Amazon rainforest has been known as of the largest rainforest in world, it comes across mnay rivers and covers most of northwestern Brazil, extends to Columbia, Peru, South America countries. It preserves many wildlife and has been the vital habitats for most of our wolrd eco-system. However, the result of we cutting tree down has flattened the rainforest, it's just a disaster to look at these images and reflect on ourself.
Brazil is home to 60% of the Amazon, which is the world’s largest tropical rainforest and is seen as vital to the global fight against climate change.
Deforestation in Brazil’s area of the Amazon rainforest rose more than 88% in June compared with the same month a year ago, the second consecutive month of rising forest destruction. The image below shows the extent of this destruction.
Watch: The Deforestation of the Amazon (A Time Lapse)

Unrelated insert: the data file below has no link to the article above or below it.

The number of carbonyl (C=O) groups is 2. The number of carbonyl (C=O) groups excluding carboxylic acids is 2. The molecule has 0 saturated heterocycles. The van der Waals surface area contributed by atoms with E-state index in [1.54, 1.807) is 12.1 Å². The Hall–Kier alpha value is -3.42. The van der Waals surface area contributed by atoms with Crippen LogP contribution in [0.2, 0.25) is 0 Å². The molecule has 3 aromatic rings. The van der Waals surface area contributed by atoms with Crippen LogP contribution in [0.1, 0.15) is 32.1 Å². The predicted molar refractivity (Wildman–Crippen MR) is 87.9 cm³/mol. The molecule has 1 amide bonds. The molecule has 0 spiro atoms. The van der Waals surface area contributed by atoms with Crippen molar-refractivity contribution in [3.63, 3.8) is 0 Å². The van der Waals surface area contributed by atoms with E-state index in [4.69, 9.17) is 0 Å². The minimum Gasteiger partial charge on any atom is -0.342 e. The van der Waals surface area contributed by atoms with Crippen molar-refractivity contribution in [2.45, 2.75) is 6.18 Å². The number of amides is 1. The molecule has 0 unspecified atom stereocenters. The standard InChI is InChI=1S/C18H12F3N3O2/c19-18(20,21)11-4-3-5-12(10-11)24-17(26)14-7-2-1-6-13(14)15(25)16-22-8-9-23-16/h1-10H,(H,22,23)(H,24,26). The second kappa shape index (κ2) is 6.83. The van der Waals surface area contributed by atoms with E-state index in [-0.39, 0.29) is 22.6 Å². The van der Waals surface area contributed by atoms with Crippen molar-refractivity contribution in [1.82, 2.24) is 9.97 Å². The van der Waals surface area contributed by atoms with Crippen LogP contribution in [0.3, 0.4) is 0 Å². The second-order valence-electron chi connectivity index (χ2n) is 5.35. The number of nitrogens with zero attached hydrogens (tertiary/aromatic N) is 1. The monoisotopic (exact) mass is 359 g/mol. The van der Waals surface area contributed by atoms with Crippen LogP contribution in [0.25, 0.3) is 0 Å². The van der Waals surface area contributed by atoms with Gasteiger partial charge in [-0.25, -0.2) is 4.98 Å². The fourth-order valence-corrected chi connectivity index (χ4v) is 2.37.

Farming, grazing of livestock, mining, and drilling combined account for more than half of all deforestation. Forests are cut as a result of the growing urban population, and the land is developed for homes.
Cattle grazing is the biggest single direct driver of deforestation in the Amazon rainforest. Most of the beef is destined for urban markets, whereas leather and other cattle products are primarily for export markets.
According to a satellite monitoring agency, the world’s most magnificent rainforest – which is a vital provider of oxygen and carbon sequestration – lost significant part in the last 31 days.
The Amazon Rainforest is home to over 2,000 species of animals. Some species found in the trees like the Gold Lion Tamarin, while others are found in the amazon rainforest river like the Anaconda.
An area of Amazon rainforest roughly the size of a football pitch is now being cleared every minute.
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Deforestation isn’t the only reason the Amazon is changing. Global climate change is having significant impacts on the Amazon rainforest. Higher temperatures in the tropical Atlantic reduce rainfall across large extents of the Amazon, causing drought and increasing the susceptibility of the rainforest to fire.
Four to six thousand rainforest species go extinct each year due to deforestation and degradation in the Amazon.
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